Fresh Cheeses air drying and cheddars drying after cream waxing.  First I cream wax then wait a week to apply the final thick wax.  The cream wax helps prevent mold and bacteria under the main cheese wax.  I have found a window slightly open with a screen that's not in direct light will allow good fresh air flow around the cheeses.  The fresh cheeses especially like to have air flow when they're drying before putting them in the cheese cave.
The wine cooler/cheese cave
This wine cooler/cheese cave we found on craigslist has been the perfect solution for aging our cheeses, it maintains a temperature of around 54 degrees.  It is large enough for me to grow into as a cheesemaker,  I can produce more aged parmesan type cheeses that take a long time to age, and it gives me room for tupperware containers for the soft aged cheeses.  Inside the containers are chevre and ricotta on the top, hard cheeses, camembert's, and feta's.  I had to find balance with the fresh cheeses, you only want to make enough to eat within two weeks then make it fresh again.  If I had Camemberts available everday I might eat way too much cheese, so I space them out, and sometimes let them run totally out.  My children love the cheddar cheese in all things like omelets, grilled cheese, pizza etc.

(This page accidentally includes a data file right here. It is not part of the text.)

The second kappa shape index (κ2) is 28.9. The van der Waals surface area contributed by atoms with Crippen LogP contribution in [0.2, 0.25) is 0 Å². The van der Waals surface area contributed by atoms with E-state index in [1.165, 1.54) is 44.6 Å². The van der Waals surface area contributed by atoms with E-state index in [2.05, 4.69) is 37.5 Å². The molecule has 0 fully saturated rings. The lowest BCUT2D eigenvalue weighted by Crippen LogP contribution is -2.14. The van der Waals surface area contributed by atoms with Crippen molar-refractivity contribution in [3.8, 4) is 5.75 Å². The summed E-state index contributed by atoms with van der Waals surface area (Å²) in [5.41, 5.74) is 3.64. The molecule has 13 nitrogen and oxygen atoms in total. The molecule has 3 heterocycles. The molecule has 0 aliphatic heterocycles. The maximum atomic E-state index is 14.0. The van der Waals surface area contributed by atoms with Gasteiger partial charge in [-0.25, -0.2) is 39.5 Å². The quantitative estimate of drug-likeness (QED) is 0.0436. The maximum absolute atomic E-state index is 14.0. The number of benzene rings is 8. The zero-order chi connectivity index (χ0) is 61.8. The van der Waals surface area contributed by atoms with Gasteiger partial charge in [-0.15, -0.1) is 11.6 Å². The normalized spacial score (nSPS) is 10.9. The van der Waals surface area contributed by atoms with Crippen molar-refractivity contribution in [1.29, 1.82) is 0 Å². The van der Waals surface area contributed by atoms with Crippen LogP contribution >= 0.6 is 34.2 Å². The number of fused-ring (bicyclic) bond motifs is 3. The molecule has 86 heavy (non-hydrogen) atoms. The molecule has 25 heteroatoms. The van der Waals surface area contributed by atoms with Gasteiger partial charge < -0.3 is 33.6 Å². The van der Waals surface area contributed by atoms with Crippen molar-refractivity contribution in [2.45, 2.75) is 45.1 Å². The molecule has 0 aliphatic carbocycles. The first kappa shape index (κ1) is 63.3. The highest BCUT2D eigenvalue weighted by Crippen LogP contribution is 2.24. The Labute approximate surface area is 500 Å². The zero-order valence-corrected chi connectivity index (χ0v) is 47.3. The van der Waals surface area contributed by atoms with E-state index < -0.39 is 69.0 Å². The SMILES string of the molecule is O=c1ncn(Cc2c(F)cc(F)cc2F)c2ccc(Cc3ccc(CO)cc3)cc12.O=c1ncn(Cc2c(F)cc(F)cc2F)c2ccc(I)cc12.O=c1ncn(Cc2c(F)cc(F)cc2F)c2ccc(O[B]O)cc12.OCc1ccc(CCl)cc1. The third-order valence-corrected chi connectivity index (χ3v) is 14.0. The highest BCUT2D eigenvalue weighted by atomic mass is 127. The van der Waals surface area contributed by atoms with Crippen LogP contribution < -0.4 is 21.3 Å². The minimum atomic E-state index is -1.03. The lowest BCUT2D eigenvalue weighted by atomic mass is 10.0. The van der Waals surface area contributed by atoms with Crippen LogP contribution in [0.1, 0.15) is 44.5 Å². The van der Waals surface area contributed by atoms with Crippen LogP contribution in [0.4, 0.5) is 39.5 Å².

Goat's milk blueberry cheesecake

Garden Pictures

 David Austin Rose Munstead Wood
 My daughter came out with the camera and snuck in a few pics of me watering the garden.  This is one of my favorite Summertime rituals.  Actually as I sit in the January rain and dark... I can hardly wait for the need to water again!  The lovely mornings or evenings doing nothing but watering the vegetable garden with the light playing over the water and plants.  We have so much rain here most of the year that there is rarely a need to take the hose anywhere to water.  Water-logged is normal state for the plants around here!
David Austin Climbing Rose "Shropshire Lad"